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Here's the part I don't get: `Object.create`, as it's defined there, is a long-winded, roundabout way of saying

    {__proto__: o}
People seem to think that this is functionality that was lacking from JavaScript; many of these same people have some inexplicable distaste for the (non-standard) `__proto__` property. What gives?

(Okay, technically it's {__proto__: o, constructor: function F() {}}...)

As I understand it, the main objection to `__proto__` is that it's writable, and thus not atomic with object creation. This creates a bunch of headaches for implementors for performance and security.

More knowledgable people than myself discuss it on this es-discuss thread: http://www.mail-archive.com/es-discuss@mozilla.org/msg06142....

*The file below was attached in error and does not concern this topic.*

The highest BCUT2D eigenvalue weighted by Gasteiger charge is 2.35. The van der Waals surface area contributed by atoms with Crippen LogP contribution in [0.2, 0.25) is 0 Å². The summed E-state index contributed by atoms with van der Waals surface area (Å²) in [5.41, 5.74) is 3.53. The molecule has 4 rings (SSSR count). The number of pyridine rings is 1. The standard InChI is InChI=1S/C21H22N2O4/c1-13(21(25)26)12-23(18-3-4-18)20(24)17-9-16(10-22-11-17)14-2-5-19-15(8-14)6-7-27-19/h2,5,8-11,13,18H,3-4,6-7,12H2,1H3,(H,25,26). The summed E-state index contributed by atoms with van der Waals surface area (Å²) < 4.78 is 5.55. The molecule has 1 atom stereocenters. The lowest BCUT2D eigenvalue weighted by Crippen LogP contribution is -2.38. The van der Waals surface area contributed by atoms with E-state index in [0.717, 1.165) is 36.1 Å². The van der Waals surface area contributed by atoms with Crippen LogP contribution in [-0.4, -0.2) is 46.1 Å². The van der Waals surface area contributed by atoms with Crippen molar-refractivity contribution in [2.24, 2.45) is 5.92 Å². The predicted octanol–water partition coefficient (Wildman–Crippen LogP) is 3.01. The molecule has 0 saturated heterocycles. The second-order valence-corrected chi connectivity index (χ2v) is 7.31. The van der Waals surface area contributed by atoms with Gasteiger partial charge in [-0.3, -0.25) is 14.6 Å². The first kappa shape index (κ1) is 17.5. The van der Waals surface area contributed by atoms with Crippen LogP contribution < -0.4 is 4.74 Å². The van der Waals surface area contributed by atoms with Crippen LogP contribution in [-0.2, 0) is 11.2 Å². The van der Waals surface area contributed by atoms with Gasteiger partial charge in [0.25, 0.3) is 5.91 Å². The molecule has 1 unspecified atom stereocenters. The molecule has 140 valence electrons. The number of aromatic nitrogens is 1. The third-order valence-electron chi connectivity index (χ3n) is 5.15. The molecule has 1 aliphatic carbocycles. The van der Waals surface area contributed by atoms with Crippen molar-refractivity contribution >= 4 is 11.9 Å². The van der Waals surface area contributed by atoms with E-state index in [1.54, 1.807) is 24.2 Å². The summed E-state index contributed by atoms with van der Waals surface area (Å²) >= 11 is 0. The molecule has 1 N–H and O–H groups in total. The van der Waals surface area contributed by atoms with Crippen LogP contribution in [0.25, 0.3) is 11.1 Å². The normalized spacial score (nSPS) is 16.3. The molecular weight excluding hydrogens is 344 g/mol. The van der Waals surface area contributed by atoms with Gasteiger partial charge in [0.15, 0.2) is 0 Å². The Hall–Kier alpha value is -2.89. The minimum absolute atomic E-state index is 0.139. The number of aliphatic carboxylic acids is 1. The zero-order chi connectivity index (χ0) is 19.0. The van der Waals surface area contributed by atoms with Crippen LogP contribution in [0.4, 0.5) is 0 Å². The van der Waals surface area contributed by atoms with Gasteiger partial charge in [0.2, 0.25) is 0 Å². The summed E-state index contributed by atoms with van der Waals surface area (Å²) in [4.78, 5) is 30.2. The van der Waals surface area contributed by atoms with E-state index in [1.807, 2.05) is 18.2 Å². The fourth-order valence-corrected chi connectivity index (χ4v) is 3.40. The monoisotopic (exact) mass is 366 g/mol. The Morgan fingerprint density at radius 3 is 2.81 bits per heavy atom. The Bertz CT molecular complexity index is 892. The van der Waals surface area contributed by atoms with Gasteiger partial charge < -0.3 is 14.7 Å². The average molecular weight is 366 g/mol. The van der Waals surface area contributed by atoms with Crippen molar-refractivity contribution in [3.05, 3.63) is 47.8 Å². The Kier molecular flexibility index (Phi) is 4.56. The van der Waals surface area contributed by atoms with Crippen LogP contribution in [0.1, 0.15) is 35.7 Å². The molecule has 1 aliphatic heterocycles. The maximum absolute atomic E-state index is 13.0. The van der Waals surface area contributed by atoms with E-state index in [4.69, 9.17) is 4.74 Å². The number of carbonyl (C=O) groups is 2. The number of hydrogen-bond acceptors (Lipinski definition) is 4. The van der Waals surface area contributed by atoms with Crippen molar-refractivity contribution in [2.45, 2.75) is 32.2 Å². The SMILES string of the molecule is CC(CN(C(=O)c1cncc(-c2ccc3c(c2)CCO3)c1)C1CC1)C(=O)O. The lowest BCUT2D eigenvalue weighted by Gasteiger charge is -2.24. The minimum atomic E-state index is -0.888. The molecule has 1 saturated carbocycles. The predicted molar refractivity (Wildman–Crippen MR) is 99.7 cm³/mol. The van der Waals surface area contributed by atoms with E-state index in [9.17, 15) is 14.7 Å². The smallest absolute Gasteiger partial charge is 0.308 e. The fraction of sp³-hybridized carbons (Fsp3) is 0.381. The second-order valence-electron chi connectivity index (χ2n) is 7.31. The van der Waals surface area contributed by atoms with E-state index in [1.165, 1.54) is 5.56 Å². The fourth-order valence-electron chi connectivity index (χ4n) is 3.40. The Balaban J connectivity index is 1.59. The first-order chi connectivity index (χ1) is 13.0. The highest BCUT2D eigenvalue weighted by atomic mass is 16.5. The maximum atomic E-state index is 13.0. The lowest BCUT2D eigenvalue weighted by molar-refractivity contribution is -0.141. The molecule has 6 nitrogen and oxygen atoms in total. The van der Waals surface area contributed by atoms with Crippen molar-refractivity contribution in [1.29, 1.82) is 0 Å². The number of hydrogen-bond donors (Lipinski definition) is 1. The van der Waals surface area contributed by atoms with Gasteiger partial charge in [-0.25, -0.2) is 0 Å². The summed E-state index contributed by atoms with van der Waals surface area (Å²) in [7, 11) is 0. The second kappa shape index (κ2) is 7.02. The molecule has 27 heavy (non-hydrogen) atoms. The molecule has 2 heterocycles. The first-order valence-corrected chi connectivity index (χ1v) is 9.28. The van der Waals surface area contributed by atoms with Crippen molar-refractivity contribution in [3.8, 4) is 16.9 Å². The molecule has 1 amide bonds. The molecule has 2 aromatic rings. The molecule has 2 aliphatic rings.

There is a Harmony proposal for a "set prototype of operator" that would solve this problem; instead of writing:

    var newObj = {__proto__: OldObject, id: 5}
You would write:

    var newObj = OldObject <| { id: 5 }
Detailed here: http://wiki.ecmascript.org/doku.php?id=harmony:proto_operato...

Yeah, I can understand how it makes implementors' lives easier... I just like it when they deal with annoying stuff so that I don't have to :)

I know people don't use mutable __proto__ for anything useful, but it does enable some neat tricks. Personally I wish implementors would embrace it and optimize for it rather than trying to make it go away.

As for the "prototype for" operator... that's disgusting.

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